James Von Ehr
The information listed below is current as of the date the transcript was finalized.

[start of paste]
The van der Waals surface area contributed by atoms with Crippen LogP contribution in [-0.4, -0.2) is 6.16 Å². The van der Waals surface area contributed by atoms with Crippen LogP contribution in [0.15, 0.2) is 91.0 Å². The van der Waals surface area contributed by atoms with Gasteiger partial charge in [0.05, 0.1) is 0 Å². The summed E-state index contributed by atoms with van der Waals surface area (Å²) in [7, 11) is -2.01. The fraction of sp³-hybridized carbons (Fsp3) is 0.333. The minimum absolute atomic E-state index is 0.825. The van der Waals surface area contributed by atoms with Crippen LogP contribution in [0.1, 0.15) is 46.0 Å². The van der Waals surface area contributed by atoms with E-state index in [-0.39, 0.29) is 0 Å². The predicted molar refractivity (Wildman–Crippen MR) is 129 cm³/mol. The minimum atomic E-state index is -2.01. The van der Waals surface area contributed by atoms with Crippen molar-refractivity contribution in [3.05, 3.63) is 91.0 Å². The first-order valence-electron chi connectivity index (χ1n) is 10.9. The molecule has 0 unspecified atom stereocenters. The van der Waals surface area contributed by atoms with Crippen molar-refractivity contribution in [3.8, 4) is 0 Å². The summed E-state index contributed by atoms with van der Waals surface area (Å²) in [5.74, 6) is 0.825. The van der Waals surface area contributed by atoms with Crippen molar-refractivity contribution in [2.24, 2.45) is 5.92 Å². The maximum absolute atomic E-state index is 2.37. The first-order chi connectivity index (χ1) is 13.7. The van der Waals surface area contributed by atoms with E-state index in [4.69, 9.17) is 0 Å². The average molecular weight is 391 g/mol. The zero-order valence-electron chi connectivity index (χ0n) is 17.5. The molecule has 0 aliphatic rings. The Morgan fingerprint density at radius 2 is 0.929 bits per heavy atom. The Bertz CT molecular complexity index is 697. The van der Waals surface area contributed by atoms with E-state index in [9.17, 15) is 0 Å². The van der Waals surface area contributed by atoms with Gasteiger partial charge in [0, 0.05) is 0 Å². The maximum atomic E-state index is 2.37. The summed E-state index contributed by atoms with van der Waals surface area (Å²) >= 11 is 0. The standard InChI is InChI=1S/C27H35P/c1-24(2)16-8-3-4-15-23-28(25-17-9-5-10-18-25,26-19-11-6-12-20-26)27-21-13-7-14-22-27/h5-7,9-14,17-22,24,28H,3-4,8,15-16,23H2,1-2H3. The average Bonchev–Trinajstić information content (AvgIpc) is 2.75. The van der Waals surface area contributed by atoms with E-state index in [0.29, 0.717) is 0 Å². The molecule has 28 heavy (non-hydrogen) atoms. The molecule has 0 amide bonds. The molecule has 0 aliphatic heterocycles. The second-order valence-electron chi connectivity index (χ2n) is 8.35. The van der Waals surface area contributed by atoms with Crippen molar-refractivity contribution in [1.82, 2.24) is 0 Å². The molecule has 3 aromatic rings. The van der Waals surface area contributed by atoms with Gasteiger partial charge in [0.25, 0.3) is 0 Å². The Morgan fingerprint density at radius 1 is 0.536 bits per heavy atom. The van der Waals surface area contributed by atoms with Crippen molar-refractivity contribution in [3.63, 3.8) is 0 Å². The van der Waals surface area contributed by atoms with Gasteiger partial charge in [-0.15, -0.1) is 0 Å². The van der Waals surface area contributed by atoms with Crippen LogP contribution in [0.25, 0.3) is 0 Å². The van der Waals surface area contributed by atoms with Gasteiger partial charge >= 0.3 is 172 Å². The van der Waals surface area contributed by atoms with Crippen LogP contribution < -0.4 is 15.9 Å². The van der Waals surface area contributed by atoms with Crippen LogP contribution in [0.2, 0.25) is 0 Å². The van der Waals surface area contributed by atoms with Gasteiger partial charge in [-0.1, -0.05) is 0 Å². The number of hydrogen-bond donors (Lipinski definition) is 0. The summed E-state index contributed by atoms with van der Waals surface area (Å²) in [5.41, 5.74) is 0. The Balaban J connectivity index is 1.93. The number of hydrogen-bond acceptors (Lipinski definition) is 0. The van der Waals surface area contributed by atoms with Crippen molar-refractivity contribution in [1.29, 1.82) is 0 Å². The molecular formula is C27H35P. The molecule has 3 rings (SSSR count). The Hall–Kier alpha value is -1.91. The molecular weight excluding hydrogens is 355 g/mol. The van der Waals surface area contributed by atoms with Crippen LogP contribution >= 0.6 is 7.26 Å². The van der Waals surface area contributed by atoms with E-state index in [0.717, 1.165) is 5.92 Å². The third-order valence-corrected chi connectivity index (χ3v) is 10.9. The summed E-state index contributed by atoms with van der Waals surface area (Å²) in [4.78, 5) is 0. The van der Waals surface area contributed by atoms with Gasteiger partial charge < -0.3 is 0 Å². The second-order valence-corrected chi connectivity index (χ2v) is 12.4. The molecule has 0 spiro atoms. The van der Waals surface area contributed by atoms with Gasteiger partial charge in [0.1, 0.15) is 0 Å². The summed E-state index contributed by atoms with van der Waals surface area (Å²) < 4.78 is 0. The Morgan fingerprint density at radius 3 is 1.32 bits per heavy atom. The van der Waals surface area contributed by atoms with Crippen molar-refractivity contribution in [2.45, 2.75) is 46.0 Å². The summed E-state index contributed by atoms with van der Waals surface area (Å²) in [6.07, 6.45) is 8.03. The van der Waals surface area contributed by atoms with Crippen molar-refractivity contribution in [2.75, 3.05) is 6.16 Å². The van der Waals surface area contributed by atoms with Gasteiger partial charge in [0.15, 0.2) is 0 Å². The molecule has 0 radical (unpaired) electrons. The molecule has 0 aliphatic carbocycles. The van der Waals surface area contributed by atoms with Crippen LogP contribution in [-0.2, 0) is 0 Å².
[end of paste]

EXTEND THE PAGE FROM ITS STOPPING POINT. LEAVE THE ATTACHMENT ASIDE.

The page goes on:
Abstract of Interview